Eilis O'Hanlon: Moderates should beware, it's not in Sinn Fein's nature to be generous for long
Northern Ireland has given the world many great things, from hot chocolate to the penalty kick. On Thursday night, it made history for a different reason, namely the first MP who has ever been elected after refusing to condemn a murder attempt on his rival.
It would be impossible to overstate how much Sinn Fein needed John Finucane to win against the DUP's Nigel Dodds.
It has not been a great year for the party. There were disastrous results in the Republic's local and European elections earlier in the summer and poll showings have been consistently poor.
Now, following on from a recent by-election victory in Dublin, North Belfast has given the party another early Christmas present.
Even leaving aside Brexit, it is not rocket science to understand why Finucane won. The DUP is as much of a bogeyman to moderate nationalists as Sinn Fein is to moderate unionists. The chance to oust Nigel Dodds was too tempting to resist.
In a divided society, such feelings are only natural, even among those who would normally have no love for Sinn Fein. Moderate nationalists who voted for John Finucane on Thursday did not do so because they have been dangerously radicalised. They just wanted the DUP to receive a humbling.
Tactical voting may have had little effect in the rest of the UK, but it seems to have been embraced with enthusiasm in Northern Ireland, which makes it tricky for Sinn Fein to take away one grand overarching lesson from this election.
Please log in or register with belfasttelegraph.co.uk for free access to this article.
Widely varying swings in different constituencies sent back different messages. People were not voting as rumps, they were making local decisions.
Sinn Fein would be foolish to ignore, though, that its vote is down across the whole of Northern Ireland, even in West Belfast, and spectacularly so in Foyle, where the SDLP's Colum Eastwood secured a huge personal, as well as party, endorsement. Voters clearly want devolution back.
While republicans can in no way claim the overall picture as a triumph, that probably won't stop them trying to do so anyway. There are now more nationalist than unionist MPs for the first time. Sinn Fein will be seeking to claim as much credit for, and gain as much advantage from, that seismic political shift as it can.
The emergence of a revived pan-nationalist front has been evident in so-called "civic nationalism" for a while. Now, it's shifted dramatically over into politics, too.
At this election, the Taoiseach, who is leader of the centre-right Fine Gael party, effectively endorsed Colum Eastwood, whose SDLP made an electoral pact with Sinn Fein, which Leo Varadkar still insists is unfit for government in Dublin. His main opposition rival in the Dail, Fianna Fail, is equally hostile to Sinn Fein, but ended up as part of a strategy which handed North Belfast to republicans. These contradictions will make both parties less able to take the moral high ground against Sinn Fein during the next election down south.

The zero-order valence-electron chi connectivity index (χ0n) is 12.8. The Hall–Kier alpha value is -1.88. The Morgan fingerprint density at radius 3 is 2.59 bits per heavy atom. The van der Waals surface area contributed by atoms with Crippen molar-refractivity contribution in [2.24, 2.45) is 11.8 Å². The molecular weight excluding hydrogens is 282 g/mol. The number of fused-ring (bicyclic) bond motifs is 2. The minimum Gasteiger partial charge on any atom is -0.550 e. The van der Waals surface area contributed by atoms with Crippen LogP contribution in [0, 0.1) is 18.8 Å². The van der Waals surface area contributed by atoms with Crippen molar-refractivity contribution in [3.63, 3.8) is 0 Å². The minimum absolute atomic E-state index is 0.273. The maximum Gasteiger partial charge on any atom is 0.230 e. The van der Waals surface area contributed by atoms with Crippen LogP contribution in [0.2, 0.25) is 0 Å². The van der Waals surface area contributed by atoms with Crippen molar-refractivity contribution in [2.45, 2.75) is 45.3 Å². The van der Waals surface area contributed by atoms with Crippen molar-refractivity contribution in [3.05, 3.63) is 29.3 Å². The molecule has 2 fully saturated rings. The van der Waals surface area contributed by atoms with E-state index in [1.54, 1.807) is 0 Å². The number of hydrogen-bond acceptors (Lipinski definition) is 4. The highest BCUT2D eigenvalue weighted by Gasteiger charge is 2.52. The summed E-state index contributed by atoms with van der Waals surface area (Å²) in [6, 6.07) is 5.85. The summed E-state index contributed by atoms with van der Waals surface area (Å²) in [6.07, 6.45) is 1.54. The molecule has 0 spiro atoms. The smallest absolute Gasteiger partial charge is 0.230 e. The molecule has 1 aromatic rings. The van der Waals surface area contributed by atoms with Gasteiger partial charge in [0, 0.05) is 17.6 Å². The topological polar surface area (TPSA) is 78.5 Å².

In that respect, Mary Lou McDonald's party has been detoxified to an extent that they could not have hoped for until relatively recently and seems to be enjoying the cessation of hostilities.
As results rolled in through the early hours of Friday, the online love-in between nationalists of various hues was remarkable. Never have such nice words been said about the SDLP by diehard Provos. How long it lasts is the question.
In this election, a hatred for Brexit brought nationalists together. It suited Sinn Fein to come in under that umbrella and, right now, they appear largely willing to share the victory with other pro-Remainers, allowing a collective win for the opponents of Brexit to mask an otherwise disappointing night for the party.
But there are already some signs that this consensus might not survive a hard winter. The SDLP manifesto was direct and focused. Its title was: Stop Boris, Stop Brexit. The Sinn Fein manifesto was equally unambiguous, but with a different slogan: Time For Unity.
Some in the party, such as Paul Maskey, who was returned as MP for West Belfast, are already pushing that harder, more partisan message by claiming this election, even with a shrunken Sinn Fein vote, as a mandate for a border poll.
If they're not careful, moderate nationalists could find themselves quickly reduced to bit players in Sinn Fein's reunification drama once again, especially with an election in the Republic expected within months.
Sinn Fein will want to maximise its chances in that poll by exploiting the current fluid political situation in Northern Ireland.
It's not in their nature to be generous for long and, with all eyes turning to the Assembly in the coming months, the mutual backslapping could soon give way again to a more ferocious fight for nationalist hearts and minds.